How to Maintain Mobility and Independence as You Age

by Varsha Parasram
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How does staying mobile affect you as you age? We’ve all heard the adage “age is nothing but a number,”and as you age, it becomes evident that remaining mobile is a major factor in maintaining your independence. Below are a few tips to help get you started!

1. Walk, and walk some more! Walking is one of the best (and cheapest) ways to stay active. Don’t have time to go for a walk? Incorporate it into your day! You can make a trip to the grocery store an activity by parking a little farther away from the front entrance so you have to walk a longer distance.

2. Partner up! Motivation is a key ingredient in remaining active and having someone to accompany you on a walk can be very motivating! Phone a friend who wants to stay active and plan walks together.

3. Get a hobby! Did you know that knitting works certain muscles in your hands that can increase your hand dexterity? Find a hobby and stick with it! Staying active should be fun, and you should be actively doing what you like to do.

4. Take the stairs. Going up/down stairs uses different muscles than what you would use for walking on flat surfaces. If you are at a store that has elevators and stairs, take the stairs for 1-2 flights, then head for the elevator. Mix it up!

5. Keep your head up! Literally! Keeping your head down can ruin your posture which can lead to a slower walking pace, a shorter stride, and consequently, an increased risk of falling. If you tend to walk with your eyes looking at the floor instead of what’s in front of you, make a conscious effort to catch – and correct – yourself.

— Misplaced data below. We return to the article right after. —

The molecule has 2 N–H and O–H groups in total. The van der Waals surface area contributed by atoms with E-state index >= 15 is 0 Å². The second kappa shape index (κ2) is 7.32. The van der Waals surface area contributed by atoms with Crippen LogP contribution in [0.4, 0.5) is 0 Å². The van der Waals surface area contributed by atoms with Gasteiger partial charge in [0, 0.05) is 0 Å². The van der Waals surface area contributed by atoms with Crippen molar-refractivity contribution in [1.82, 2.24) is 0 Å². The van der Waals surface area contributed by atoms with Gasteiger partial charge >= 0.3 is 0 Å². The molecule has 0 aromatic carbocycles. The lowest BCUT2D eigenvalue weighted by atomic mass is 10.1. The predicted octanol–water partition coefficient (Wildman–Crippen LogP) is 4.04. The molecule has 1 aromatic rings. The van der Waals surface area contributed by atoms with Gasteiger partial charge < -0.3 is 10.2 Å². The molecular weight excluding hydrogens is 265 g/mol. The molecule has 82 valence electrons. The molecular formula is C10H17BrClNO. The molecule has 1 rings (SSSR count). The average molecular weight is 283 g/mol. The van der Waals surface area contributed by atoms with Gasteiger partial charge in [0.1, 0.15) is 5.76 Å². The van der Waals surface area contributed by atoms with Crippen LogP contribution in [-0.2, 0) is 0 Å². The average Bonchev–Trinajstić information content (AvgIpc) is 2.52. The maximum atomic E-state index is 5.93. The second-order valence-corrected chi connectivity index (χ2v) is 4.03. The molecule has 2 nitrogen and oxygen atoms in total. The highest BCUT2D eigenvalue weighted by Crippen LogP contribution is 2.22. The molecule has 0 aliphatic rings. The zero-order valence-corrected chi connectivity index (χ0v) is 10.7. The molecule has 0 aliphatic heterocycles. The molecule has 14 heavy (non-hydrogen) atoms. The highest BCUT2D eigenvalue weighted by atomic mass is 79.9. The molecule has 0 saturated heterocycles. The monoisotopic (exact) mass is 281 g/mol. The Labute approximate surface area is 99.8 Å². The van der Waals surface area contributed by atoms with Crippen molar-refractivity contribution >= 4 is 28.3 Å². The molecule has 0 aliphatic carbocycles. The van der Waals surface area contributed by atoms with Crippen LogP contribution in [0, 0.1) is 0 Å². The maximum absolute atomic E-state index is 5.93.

Remember, staying active and being mobile is a conscious decision. It’s never too late to start exercising, and staying active doesn’t mean you have to be a marathon runner! Try a few (or all) of these tips throughout the course of your day and find out what works for you.

Varsha Parasram is a doctor of physical therapy with the Rehabilitation Department at Hospital for Special Surgery.

Topics: Rehabilitation and Fitness
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The information provided in this blog by HSS and our affiliated physicians is for general informational and educational purposes, and should not be considered medical advice for any individual problem you may have. This information is not a substitute for the professional judgment of a qualified health care provider who is familiar with the unique facts about your condition and medical history. You should always consult your health care provider prior to starting any new treatment, or terminating or changing any ongoing treatment. Every post on this blog is the opinion of the author and may not reflect the official position of HSS. Please contact us if we can be helpful in answering any questions or to arrange for a visit or consult.

Comments

Satyanand Seemangal says:

Thanks for recommendations

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